How To Play These 3 Popular Stocks
David is a member of The Motley Fool Blog Network -- entries represent the personal opinion of the blogger and are not formally edited.
Warren Buffett may like IBM (NYSE: IBM) for its stability and safe income yields, but as a value investor I don’t see much upside left. Its multiples are fairly reasonable at around 14.5x past earnings, but the company’s future growth forecasts are not meaningfully above the weighted average cost of capital. What I mean by "meaningfully" is that peers will likely have stronger value creation.
Accenture (NYSE: ACN) is a proven business process outsourcing ("BPO") firm that has yielded high double-digit ROA, ROE, and ROI. The company is predicted to have 10.4% annual EPS growth over the next 5 years, which would put 2016 EPS at $5.55. Taking a multiple of 17x, this translates to a future stock value of $95.35. Discounting backwards by 10% yields a present value of $59.20, which indicates that the current stock is overvalued. As growth investors like to say, "Growth makes premiums irrelevant in a few years". With no long-term debt and a beta of 0.86, Accenture is very safe from the whims of the economy.
Accenture is expecting to grow its top-line by around 9% for this year, but then to decelerate by nearly 50% the following year. IT spending is soft in Europe, but Accenture is offsetting the headwind with consistently increasing EBIT margins. Should the business move towards consulting, margins would increase even more - unfortunately, the demand there is starting to weaken. The outsourcing portion of Accenture’s business should still receive consistent, if not growing demand, from a business population that is increasingly on the hunt for lower cost processes.
According to IDC, a market research firm, global spending on services will grow by a CAGR of 4.5% over the next 5 years and hit $1.1 trillion. IT outsourcing spending will be 10 bps higher whereas IT consulting revenue will be 70 bps lower over the same time period.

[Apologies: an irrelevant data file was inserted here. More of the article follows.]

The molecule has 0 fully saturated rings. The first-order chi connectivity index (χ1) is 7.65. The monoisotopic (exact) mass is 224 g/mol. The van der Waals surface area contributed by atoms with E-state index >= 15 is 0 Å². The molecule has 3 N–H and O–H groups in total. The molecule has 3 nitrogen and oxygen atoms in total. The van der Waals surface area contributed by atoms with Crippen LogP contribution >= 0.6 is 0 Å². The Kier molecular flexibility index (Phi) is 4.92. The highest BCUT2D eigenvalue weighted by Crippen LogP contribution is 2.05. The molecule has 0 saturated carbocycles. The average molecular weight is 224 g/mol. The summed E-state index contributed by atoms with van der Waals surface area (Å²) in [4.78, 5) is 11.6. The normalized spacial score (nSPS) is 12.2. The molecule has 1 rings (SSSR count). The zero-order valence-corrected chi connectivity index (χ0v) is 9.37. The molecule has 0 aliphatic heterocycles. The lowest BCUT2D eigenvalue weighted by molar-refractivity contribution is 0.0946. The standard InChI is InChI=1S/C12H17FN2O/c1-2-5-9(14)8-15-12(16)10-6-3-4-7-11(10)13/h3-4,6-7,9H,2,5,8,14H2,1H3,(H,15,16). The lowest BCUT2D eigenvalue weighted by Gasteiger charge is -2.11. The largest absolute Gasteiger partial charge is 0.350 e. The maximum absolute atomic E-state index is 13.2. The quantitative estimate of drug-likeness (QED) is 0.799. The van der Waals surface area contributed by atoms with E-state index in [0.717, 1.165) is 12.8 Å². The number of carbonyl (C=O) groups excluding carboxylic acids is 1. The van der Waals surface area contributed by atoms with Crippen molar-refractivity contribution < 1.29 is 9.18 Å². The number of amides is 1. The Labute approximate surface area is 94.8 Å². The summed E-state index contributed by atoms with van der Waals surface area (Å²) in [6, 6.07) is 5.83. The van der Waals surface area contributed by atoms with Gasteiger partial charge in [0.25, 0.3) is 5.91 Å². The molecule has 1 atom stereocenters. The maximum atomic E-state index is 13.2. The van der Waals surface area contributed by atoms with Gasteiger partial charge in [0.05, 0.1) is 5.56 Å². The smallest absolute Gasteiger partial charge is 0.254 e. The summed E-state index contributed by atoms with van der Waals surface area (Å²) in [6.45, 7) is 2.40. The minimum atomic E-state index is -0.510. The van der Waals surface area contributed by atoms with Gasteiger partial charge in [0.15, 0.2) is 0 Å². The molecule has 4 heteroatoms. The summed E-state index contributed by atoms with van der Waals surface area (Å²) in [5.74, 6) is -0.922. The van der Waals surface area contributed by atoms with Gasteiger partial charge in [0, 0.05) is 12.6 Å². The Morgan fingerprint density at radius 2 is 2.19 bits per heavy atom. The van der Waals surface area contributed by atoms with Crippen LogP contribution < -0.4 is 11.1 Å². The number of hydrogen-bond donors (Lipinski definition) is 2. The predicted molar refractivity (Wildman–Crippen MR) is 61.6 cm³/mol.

A cash chest of nearly $6 billion will enable Accenture to take over various businesses abroad and thereby establish greater inroads into the 48 countries under current operation. Free cash flow has grown by a CAGR of 15% over the last decade, which was above the weighted average cost of capital and led to the stock consistently yielding strong returns.
Analysts are even more bullish on the growth rate of IBM over the next 5 years, which I believe has set the bar low for surprise misses. Solid ROA, ROE, and ROI contribute to IBM being an attractive defensive play; but, again, this comes at the cost of good upside. If you want the flip side of IBM, consider buying rival hardware-maker Dell (NASDAQ: DELL).
Dell trades at half of its historical 5-year average PE of 12.8x and generates considerable free cash flow. For the TTM ending April 30, 2012, the company generated $500 million more in free cash flow on $4.2 billion versus one year ago. At the same time, profit margins have increased. For a business that has hovered around the $20 billion valuation, it makes a considerable amount of free cash flow. Dell could easily use this money to pay off the costs of a takeover within a few years.